Dave Lee Travis acquitted: did sex case become a witch-hunt?
'I have been through a year and a half of hell' – DJ loses reputation and £1.2m home over sex claims
FORMER Radio 1 DJ Dave Lee Travis was described as the victim of a "witch-hunt" after being acquitted yesterday of indecent assault charges dating back 37 years.
Travis could still face a second trial after a jury failed to reach a decision on two of the 14 charges and three other women contacted police with new allegations.
"I don't feel like there is a victory in any way, shape or form," Travis told reporters outside court yesterday. "I have been through a year and a half of hell."
The former presenter said he had lost his reputation, as well as his £1.2m home to pay for his legal fees.
He was the first person to stand trial as a result of Scotland Yard's Operation Yewtree, set up after the police's failure to bring serial abuser Jimmy Savile to justice. Detectives have arrested 16 other people, two of which are awaiting trial, while the remainder are on bail or face no further action.
But even now, it is not over for Travis, says the Daily Mail. "He will soon discover, like many before him that sex allegations, even false ones, stick like chewed gum to a shoe."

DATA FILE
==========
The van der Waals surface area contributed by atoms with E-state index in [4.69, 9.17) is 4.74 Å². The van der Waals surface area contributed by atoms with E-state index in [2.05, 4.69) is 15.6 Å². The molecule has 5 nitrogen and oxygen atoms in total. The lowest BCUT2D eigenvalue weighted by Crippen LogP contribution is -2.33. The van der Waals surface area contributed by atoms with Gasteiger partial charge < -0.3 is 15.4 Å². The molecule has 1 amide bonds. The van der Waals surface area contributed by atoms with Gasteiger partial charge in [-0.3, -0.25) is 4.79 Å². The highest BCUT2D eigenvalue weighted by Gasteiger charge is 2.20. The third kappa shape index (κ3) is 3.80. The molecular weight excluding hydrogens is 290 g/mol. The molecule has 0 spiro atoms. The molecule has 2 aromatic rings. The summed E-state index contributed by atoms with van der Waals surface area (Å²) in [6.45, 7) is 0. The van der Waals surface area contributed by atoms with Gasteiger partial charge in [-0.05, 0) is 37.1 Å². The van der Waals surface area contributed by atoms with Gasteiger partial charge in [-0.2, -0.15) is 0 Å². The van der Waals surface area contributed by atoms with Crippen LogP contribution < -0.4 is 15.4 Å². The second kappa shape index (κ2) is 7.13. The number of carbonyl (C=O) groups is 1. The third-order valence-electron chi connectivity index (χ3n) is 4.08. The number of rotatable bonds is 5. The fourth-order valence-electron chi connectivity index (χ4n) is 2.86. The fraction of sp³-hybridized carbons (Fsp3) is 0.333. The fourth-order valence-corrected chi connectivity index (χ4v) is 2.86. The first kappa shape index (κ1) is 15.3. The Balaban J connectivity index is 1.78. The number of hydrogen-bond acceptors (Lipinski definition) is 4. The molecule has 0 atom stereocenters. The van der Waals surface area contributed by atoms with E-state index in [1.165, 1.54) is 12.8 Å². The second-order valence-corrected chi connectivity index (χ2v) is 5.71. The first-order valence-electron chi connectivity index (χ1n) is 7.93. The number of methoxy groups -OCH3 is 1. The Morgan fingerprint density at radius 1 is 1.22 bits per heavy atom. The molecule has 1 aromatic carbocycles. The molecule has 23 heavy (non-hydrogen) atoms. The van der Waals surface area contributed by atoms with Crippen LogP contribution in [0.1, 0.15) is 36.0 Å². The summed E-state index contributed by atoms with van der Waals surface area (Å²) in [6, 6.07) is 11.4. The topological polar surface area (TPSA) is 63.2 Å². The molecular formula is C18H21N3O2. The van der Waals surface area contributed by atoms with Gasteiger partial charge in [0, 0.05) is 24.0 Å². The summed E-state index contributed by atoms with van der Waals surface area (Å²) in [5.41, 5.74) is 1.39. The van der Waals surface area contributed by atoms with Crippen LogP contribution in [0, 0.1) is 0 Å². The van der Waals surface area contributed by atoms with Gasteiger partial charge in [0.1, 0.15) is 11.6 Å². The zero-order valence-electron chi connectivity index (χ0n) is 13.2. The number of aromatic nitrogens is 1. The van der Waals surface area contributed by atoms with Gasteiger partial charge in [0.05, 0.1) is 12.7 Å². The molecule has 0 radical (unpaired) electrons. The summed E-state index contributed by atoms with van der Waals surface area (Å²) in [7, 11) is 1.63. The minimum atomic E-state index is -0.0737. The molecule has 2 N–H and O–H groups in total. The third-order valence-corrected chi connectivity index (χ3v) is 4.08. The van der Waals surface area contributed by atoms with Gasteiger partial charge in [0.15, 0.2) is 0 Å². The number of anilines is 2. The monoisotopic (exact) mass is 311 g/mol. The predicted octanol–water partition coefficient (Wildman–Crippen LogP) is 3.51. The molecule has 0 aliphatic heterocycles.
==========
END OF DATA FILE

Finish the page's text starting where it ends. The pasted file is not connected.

Travis's barrister, Stephen Vullo, has described his case as a "witch-hunt" founded on a "total lie", while celebrity lawyer Nick Freeman called for a time limit on sex abuse investigations.
Freeman suggested a three-year limit, the same as personal injury claims in civil courts, with the time limit for children starting when they reached the age of 17.
It is time for prosecutors to "consider something as fundamental as whether they have done the job properly", says The Times today. The newspaper says it is hard to believe that due care was taken to ensure the allegations against Travis stood up on their own account.
"The disturbing thought occurs that the authorities were not concerned about the strength of each case against the accused because they hoped the sheer number of the allegations would do the work in securing a guilty verdict that the evidence failed to do. This is no way to carry on at all," it says.
But writing in The Guardian, Keir Starmer, the former director of public prosecutions, says high-profile sex cases "inevitably evoke strong reactions". In the event of a conviction, police and prosecutors are asked why the case was not brought sooner or more robustly, while in the event of an acquittal they are accused of a witch-hunt, he says.
"This lurching from one side of the road to the other only serves to store up problems for the future," says Starmer. One of the reasons that some of the victims' allegations against Savile were not pursued was because police had in the past been criticised for "trawling" for victims and became "over-cautious", not telling victims that others were making similar claims
"Do we really want another Savile moment?" he asks. ·